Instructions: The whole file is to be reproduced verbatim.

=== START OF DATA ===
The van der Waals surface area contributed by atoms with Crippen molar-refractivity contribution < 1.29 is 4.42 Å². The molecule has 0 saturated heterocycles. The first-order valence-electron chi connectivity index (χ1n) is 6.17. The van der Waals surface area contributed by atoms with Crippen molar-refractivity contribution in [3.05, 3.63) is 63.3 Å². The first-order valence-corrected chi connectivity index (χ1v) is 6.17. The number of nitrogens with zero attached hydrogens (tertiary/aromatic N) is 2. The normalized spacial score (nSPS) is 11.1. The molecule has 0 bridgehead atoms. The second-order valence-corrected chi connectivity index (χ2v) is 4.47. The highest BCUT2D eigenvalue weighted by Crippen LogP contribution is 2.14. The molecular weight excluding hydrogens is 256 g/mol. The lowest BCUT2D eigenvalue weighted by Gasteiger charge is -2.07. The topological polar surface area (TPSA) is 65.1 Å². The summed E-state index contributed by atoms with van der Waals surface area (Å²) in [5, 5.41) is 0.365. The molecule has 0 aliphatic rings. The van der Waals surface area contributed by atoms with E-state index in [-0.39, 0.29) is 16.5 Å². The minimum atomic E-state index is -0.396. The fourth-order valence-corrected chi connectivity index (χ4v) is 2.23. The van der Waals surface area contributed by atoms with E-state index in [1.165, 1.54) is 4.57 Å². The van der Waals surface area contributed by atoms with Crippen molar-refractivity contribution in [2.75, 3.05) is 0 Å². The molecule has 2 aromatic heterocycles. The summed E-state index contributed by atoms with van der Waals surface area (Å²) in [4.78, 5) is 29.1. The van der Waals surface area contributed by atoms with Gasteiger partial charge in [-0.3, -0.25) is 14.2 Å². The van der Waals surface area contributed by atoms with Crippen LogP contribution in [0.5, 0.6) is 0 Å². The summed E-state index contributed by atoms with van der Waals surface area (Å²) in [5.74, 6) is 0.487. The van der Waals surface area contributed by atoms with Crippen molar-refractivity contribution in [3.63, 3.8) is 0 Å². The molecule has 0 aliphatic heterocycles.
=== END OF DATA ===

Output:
The van der Waals surface area contributed by atoms with Crippen molar-refractivity contribution < 1.29 is 4.42 Å². The molecule has 0 saturated heterocycles. The first-order valence-electron chi connectivity index (χ1n) is 6.17. The van der Waals surface area contributed by atoms with Crippen molar-refractivity contribution in [3.05, 3.63) is 63.3 Å². The first-order valence-corrected chi connectivity index (χ1v) is 6.17. The number of nitrogens with zero attached hydrogens (tertiary/aromatic N) is 2. The normalized spacial score (nSPS) is 11.1. The molecule has 0 bridgehead atoms. The second-order valence-corrected chi connectivity index (χ2v) is 4.47. The highest BCUT2D eigenvalue weighted by Crippen LogP contribution is 2.14. The molecular weight excluding hydrogens is 256 g/mol. The lowest BCUT2D eigenvalue weighted by Gasteiger charge is -2.07. The topological polar surface area (TPSA) is 65.1 Å². The summed E-state index contributed by atoms with van der Waals surface area (Å²) in [5, 5.41) is 0.365. The molecule has 0 aliphatic rings. The van der Waals surface area contributed by atoms with E-state index in [-0.39, 0.29) is 16.5 Å². The minimum atomic E-state index is -0.396. The fourth-order valence-corrected chi connectivity index (χ4v) is 2.23. The van der Waals surface area contributed by atoms with E-state index in [1.165, 1.54) is 4.57 Å². The van der Waals surface area contributed by atoms with Crippen molar-refractivity contribution in [2.75, 3.05) is 0 Å². The molecule has 2 aromatic heterocycles. The summed E-state index contributed by atoms with van der Waals surface area (Å²) in [4.78, 5) is 29.1. The van der Waals surface area contributed by atoms with Gasteiger partial charge in [-0.3, -0.25) is 14.2 Å². The van der Waals surface area contributed by atoms with Crippen LogP contribution in [0.5, 0.6) is 0 Å². The summed E-state index contributed by atoms with van der Waals surface area (Å²) in [5.74, 6) is 0.487. The van der Waals surface area contributed by atoms with Crippen molar-refractivity contribution in [3.63, 3.8) is 0 Å². The molecule has 0 aliphatic heterocycles.